The midsagittal plane (also called the median plane) is defined (Merriam Webster Medical Dictionary) as a vertical longitudinal plane that divides a bilaterally symmetrical animal, such as a person, into right and left halves. A coronal plane (also called a frontal plane) is defined as a plane parallel to the long axis of a body and at right angles to the midsagittal plane.
Since the elements of the seating system are typically symmetrical about the midsagittal plane, the reference designators used in the figures may include the suffixes “L” and “R” to indicate mirror-imaged left-side and right-side elements having the same function.
Within this description, a person who may sit on or occupy a chair or seating system will be referred to an “occupant”. While the occupant is not shown in many of the figures, certain features of the seating system may be described in terms of an implied occupant.
Within this description, the term “elastically coupled” will be used to indicate that a first element is joined to a second element with a flexible connection that defines and tends to restore a nominal positional relationship between the elements but allows relative motion in at least one direction.
Description of Apparatus
Referring now to
The left and right seats 110L/R may have concave recesses 112L/R to support the buttocks of an occupant. The left and right seats 110L/R may have approximately cylindrical recesses 114L/R to support the thighs of the occupant. The recesses 112L/R and 114L/R may be shallow or may have sufficient depth to provide some degree of lateral support and restraint for the occupant.
The left and right suspension systems 120L/R, which will be subsequently described in additional detail, may allow motion along several axes. The suspension system may allow independent vertical translation or linear motion of the left and right seats 110L/R, as indicated by arrows 130L/R. The suspension system may allow some amount of independent longitudinal roll of the left and right seats 110L/R about separate axes approximately parallel to the long dimension of each seat, as indicated by arrows 136L and 136R.
The suspension system may allow the left and right seats 110L/R to rotate in elevation about separate axes, as indicated by arrows 134L and 134R. The axis for the rotation in elevation of the left and right seats 110L/R may be horizontal. The axis for the rotation in elevation of the left and right seats 110L/R may deviate from horizontal due to the longitudinal roll of the left and right seats 110L/R.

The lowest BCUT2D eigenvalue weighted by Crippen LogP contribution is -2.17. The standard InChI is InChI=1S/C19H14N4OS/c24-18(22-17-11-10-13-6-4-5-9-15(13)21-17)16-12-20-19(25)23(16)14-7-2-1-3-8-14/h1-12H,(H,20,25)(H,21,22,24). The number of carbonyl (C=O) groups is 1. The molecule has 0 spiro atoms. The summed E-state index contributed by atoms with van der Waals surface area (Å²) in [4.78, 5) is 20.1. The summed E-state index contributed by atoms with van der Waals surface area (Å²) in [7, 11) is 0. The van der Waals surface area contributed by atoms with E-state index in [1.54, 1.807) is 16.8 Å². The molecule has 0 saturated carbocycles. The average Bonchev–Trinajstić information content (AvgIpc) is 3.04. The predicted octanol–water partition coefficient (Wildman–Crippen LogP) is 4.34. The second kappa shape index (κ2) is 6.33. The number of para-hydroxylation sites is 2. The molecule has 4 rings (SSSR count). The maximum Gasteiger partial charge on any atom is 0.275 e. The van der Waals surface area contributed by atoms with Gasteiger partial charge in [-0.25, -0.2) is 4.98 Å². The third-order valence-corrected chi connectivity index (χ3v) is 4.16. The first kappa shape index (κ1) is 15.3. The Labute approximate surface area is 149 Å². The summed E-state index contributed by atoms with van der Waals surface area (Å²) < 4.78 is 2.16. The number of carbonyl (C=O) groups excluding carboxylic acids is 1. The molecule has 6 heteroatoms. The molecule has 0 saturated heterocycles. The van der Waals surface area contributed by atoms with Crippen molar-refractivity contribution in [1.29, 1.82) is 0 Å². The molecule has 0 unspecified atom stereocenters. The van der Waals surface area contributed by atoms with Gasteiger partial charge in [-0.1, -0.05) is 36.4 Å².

The suspension system may also allow independent azimuthal rotation of the left and right seats 110L/R about separate axes, as indicated by arrows 132L and 132R. The axis for the azimuthal rotation of the left and right seats 110L/R may be approximately vertical. The axis for the azimuthal rotation of the left and right seats 110L/R may deviate from vertical if the seating system is attached to a vehicle, such as an automobile, bus, or boat. The axis for the azimuthal rotation of the left and right seats 110L/R may be roughly aligned with an occupant's hip joints.
The upper end of flexure 321 may incorporate a link 322 which may be pivotally coupled to the seat 310 using a first pin 324 engaged with a hole in a seat support bar 323, which is attached to the seat 310. The seat 310 may be allowed to rotate or pivot in elevation about the axis of the first pin 324, as indicated by arrow 334. The axis of the first pin may be horizontal, or may deviated from horizontal by the amount of longitudinal roll introduced into the flexure 321. The link 322 and the seat support bar 324 may have multiple holes, such that the overall length of the flexure 321 (which includes link 322) and the position where the flexure 321 engages the seat support bar 323 may be adjusted by relocating the first pin 324. A second pin 325 may be used to determine the at-rest angle of the seat 310 and the range of elevation rotational motion.
The lower end of flexure 321 may incorporate a second link 326 which may be coupled to a third link 327 using a third pin 328. The third link 327 may be pivotally coupled to the base 305, such that the seat 310 and suspension system 320 are free to rotate in azimuth about axis 332. The axis 332 may be roughly in line with an occupant's hip joint. The second link 326 and the third link 327 may have multiple holes, such that the overall length of the flexure 321 (which includes links 326/327) and the position where the flexure 321 engages the base 305 may be adjusted by relocating the third pin 328. A fourth pin 329 may be use to determine the at-rest angle of the flexure 321.
It should be understood that the suspension systems of
Other embodiments of a suspension system may allow independent vertical translation of a left seat and a right seat and independent rotation in elevation of the left seat and the right seat about separate axes. The other embodiments may also allow independent azimuthal rotation of the left seat and the right seat about separate axes and independent longitudinal roll of the left seat and the right seat.
Other embodiments of a suspension system may allow a greater or lesser degree of movement compared to the suspension system 320 of